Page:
Disinfection – UV Disinfection Uses ultraviolet spectrum of light to disrupt the DNA of pathogenic organisms and prevent them from reproducing Has been used for years in the developed world, but Expensive Energy Intensive Some new, inexpensive units in development! May require additional chlorination if necessary Water Treatment Techniques


Pipe Materials Polyvinyl Chloride (PVC) Pipe Excellent resistance to acids, bases, salts, and oxidants Not recommended for above ground applications Due to lack of resistance to UV radiation can be coated with UV stabilizer, such as carbon black Joined using using combination of primer and cement Polyethylene (PE) Pipe Better performance in low temperatures (below 0°F) High impact strength and flexibility Bending radius, HDPE = 30*Outer Diameter Bending radius, MDPE = 20*Outer Diameter Joints may be welded, or use mechanical fittings Galvanized Steel (GI) Pipe More expensive, more rigid, and rougher than plastic pipe Generally used for high pressure and/or high stress applications Joined using tapered threaded connectors Rust may form at joints, extra care should be taken


Valves Figure 4: Ball Valve Figure 5: Butterfly Valve Figure 6: Check Valve


Distribution Delivery Rate ≈ 0.2 Liters per second (L/s) Velocity in pipeline, V  0.7 ≤ V ≤ 2.0 m/s # of taps, N  200 people/tap @ 0.2 L/s Distance from furthest dwelling ≈ 500 m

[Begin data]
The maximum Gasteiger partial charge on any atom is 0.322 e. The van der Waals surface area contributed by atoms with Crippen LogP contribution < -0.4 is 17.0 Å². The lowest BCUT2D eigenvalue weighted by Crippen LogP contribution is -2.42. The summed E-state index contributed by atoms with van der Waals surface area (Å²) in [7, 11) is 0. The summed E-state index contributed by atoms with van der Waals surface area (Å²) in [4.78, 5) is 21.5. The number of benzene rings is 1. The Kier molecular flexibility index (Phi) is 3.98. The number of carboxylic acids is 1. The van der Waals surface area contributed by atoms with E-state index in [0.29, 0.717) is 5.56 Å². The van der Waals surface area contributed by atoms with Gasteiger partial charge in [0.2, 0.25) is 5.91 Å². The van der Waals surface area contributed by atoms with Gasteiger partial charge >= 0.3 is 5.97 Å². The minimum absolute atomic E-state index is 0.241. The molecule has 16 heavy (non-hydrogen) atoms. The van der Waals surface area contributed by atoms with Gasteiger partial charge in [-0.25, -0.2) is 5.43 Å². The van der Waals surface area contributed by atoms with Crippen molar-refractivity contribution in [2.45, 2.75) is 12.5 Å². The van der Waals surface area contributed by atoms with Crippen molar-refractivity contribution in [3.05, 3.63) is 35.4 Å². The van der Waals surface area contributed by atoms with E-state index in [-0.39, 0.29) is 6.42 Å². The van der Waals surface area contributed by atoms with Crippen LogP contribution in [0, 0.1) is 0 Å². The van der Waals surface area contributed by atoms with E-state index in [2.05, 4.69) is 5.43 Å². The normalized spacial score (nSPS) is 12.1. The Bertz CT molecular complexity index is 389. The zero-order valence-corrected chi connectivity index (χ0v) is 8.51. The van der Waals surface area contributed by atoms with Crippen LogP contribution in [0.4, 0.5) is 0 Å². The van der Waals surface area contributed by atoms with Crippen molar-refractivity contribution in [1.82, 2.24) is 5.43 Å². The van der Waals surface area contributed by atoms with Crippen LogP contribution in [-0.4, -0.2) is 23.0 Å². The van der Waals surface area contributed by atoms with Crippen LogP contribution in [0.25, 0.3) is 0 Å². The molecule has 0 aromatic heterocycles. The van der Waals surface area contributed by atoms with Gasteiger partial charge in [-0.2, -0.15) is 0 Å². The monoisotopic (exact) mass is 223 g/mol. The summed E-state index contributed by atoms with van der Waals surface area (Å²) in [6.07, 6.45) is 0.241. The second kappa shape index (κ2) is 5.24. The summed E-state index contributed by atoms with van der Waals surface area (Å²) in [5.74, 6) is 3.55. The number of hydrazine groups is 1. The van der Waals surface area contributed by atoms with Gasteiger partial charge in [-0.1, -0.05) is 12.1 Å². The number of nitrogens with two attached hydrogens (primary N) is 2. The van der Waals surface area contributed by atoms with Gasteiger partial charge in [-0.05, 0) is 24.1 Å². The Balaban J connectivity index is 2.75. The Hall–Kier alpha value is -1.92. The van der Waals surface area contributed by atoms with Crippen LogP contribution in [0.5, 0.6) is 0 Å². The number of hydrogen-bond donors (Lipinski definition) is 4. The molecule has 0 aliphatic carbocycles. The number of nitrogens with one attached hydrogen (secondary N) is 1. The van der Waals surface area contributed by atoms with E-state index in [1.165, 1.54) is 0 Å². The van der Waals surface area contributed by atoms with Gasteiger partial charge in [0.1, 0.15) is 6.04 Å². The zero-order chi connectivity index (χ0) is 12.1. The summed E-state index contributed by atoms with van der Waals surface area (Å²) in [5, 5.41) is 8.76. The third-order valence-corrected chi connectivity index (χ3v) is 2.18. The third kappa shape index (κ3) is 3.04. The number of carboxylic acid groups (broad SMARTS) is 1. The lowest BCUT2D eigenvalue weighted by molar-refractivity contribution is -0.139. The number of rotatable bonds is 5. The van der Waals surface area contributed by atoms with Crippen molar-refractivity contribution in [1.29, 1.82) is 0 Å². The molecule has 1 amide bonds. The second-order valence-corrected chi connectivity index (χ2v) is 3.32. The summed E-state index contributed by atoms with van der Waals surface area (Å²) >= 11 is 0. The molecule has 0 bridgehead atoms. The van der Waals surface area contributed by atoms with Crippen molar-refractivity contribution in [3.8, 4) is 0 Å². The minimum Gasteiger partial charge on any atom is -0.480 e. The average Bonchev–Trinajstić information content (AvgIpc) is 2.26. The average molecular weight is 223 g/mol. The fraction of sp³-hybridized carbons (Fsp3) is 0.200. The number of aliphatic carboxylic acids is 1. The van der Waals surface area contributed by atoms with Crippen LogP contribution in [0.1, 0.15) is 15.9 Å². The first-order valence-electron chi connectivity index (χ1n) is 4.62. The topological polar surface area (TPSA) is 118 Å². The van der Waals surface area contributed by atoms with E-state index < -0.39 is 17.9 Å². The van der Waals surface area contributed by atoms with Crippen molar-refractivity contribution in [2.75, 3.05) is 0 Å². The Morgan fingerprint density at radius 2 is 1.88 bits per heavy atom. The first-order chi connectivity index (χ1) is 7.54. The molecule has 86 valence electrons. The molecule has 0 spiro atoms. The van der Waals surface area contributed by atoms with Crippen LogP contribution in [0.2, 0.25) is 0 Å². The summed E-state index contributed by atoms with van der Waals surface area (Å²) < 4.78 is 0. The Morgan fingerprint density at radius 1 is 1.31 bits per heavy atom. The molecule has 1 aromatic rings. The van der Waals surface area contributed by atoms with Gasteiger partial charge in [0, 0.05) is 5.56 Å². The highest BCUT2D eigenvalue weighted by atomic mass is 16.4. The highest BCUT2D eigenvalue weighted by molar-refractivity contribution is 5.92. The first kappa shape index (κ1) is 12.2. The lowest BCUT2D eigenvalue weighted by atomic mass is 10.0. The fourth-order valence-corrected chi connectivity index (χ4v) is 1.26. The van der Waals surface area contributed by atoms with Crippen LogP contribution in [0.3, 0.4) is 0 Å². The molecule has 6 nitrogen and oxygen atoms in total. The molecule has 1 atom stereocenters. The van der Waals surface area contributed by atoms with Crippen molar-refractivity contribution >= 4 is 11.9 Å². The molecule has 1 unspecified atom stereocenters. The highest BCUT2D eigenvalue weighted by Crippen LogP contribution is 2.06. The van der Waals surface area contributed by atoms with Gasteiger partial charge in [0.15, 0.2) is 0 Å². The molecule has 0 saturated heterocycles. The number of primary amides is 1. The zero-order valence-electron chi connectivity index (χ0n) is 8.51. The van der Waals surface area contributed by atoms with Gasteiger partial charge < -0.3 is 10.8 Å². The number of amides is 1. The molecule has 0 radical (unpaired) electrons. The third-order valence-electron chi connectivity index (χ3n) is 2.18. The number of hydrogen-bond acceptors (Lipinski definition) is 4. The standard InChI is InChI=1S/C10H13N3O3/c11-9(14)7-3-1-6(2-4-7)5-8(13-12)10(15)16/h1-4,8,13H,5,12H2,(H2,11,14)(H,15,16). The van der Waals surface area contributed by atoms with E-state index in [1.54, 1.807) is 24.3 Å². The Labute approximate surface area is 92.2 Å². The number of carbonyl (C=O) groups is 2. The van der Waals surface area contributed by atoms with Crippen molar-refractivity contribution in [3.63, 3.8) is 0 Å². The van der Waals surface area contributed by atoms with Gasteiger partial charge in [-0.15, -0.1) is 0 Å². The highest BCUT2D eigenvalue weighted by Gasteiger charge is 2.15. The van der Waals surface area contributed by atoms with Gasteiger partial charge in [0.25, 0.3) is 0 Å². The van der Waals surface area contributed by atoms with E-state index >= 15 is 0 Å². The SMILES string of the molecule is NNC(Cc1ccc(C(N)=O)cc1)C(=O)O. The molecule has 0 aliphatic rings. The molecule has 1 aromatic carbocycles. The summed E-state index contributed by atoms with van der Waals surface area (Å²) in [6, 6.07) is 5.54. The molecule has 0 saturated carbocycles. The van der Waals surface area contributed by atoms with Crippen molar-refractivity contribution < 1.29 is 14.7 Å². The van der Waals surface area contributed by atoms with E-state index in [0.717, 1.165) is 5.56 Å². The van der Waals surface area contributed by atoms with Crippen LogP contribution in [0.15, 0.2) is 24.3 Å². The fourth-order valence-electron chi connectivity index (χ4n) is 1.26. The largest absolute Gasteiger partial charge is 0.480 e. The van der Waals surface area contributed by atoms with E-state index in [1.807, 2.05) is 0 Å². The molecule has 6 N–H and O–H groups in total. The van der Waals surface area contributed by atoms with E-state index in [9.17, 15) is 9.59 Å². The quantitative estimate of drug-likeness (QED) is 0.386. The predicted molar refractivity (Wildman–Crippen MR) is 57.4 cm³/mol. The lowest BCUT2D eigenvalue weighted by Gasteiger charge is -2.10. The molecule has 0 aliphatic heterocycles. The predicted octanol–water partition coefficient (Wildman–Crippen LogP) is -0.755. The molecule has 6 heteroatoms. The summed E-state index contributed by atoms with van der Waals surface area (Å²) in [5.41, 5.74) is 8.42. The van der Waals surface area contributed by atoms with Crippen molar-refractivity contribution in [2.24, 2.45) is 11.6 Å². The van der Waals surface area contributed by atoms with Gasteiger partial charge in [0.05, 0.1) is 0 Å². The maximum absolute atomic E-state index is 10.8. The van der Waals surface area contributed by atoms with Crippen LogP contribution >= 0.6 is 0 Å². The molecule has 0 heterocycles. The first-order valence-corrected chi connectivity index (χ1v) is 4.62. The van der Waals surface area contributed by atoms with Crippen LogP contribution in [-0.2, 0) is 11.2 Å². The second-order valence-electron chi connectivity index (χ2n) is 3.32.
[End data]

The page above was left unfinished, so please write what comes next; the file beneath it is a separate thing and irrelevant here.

In order to effectively distribute water while maintaining adequate pressure, several factors must be considered. Primary Pipe Losses Friction from the inside walls of the pipe. Increase in elevation of pipe. Bends in the pipe system Joints in the pipe system Pipe Design Issues Secondary “Minor” Pipe Losses Pipe entry & exit Pipe diameter & direction changes Secondary losses can be neglected if the pipe diameter is sufficiently large.


Negative and Excessive Pressures: Negative Pressure… can result from excessive elevation changes. It is manifested as reduction or complete loss of fluid flow. It can be controlled by reducing friction. Excessive Pressures…can result in the flow shutting off at the distribution points. When steep elevation changes result in this condition, a small tank or a large diameter pipe can be installed to reduce the pipe pressure. Pipe Design Issues


Trenching and Installation: Place pipes at a depth to protect against Frost damage Damage from foot traffic, vehicles or hooves UV damage Use fill soil in the trench to protect from stones and to provide an even supporting surface. Expansion and contraction during temperature fluctuations should not be impeded by trench filler. It is recommended to allow the pipes to be filled with water for 24 hours before filling trench (except during rain or other adverse weather conditions). Pipe Design Issues


Pipe Anchors: Concrete “kick-blocks” should be used to anchor pipes at locations where there are changes in: Diameter Direction Elevation The “kick-blocks” will help to reduce pipe joint separation that may occur from vibration and other forces. Ravine Crossings: Many drainage crossings will require the suspension of the pipe to avoid the potential of erosion of the ravine. Plastic pipes subjected to UV rays must be protected by an outer pipe or must be replace by other UV resistant options. Pipe Design Issues